Tesla’s engineering is one of Founder and CEO Elon Musk’s main objectives for the company, and the benefits the automaker has experienced as a result are multi-faceted. For Tesla, engineering runs deep into research and development testing, which helps the company determine what designs work and don’t work.
Above: Elon Musk closely examines a FANUC robot at Tesla’s Fremont factory (Flickr: Steve Jurvetson)
Compared to legacy automakers, Tesla spends far more per vehicle on research and development costs, rather than spending money on public relations, marketing or advertising, according to The Motley Fool.
Tesla spent an average of $2,984 on R&D per car produced in 2020, spending exactly $0 on advertising with each vehicle.
Comparatively, automakers Ford, Toyota, General Motors (GM) and the Stellantis-owned Chrysler all spent a considerable amount more on advertising per car sold, and considerably less than Tesla on R&D per car sold.
Chrysler spent the most on advertising at $664 per car sold, followed by Ford ($468), Toyota ($454) and lastly, GM ($394). Alternatively, Chrysler spent the least on R&D per car sold at just $784, while GM, Toyota and Ford spent $878, $1,063 and $1,186 for each car, respectively.
Tesla focuses primarily on making cars full of useful and well-tested features, relying heavily on engineering and word of mouth to market the automaker’s designs — rather than traditional marketing tactics, dealerships or other steps taken by most legacy automakers.
Above: A Mechanical Design Engineer shares his experience working at Tesla (YouTube: Tamer Shaheen)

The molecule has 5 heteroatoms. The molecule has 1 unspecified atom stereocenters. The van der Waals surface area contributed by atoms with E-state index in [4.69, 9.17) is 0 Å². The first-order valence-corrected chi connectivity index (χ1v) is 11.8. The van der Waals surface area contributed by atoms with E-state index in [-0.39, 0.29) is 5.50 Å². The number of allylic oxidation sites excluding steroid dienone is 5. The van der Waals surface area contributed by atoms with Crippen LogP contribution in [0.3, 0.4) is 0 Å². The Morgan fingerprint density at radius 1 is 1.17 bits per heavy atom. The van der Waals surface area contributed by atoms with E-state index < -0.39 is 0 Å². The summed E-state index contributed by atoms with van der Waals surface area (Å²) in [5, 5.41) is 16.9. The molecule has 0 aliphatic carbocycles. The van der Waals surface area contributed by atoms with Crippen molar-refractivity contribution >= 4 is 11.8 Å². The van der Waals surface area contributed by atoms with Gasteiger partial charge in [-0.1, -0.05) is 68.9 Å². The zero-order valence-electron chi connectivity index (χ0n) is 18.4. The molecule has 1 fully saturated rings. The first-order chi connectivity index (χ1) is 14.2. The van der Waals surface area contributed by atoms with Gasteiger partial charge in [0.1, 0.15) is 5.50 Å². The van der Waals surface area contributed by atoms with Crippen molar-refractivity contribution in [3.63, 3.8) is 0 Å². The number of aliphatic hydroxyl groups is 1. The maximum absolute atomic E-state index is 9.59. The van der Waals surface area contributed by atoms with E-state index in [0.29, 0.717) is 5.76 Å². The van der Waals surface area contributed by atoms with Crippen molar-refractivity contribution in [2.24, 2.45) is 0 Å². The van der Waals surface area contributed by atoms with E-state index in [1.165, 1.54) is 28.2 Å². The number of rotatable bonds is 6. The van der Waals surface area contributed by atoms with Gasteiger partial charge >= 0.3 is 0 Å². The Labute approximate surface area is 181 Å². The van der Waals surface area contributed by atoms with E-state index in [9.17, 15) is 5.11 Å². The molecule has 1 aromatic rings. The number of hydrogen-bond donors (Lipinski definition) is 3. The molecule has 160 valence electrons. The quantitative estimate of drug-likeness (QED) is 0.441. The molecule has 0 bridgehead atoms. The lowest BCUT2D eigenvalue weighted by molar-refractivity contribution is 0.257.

The result has shown that a vehicle company can impress through its technology- and engineering-first methodology and Tesla doubled down on the controversial model in 2020, just as it began soaring to new highs.
Tesla disbanded its public relations department in 2020, and the company did anything but fall apart — it continued climbing its way into the S&P 500 index and to market value levels thus far unseen by any automaker.
By using software engineering that the automaker can implement in-house, having better control over its raw materials and ramping up to scale the cars and technology it develops, Musk has created a financial giant with Tesla, and one that is dominant in the electric vehicle space.
Now, with Tesla opening its Gigafactories Texas and Berlin-Brandenburg, the automaker will finally be able to produce vehicles at scales broad enough to be deserving of the title “Giga.” More specifically, Tesla will have the opportunity to fully capitalize on the engineering framework it has built the company on.
The bottom line is that Tesla’s engineering-first approach has helped the automaker bolster margins and overall production output, leading to the company’s soaring valuation. Additionally, Tesla has used vertical integration to have more control over its entire supply chain, effectively cutting out intermediaries from raw material to production.
The results? The beginning of a new age for the auto industry and higher levels of mass EV adoption.
Source: The Motley Fool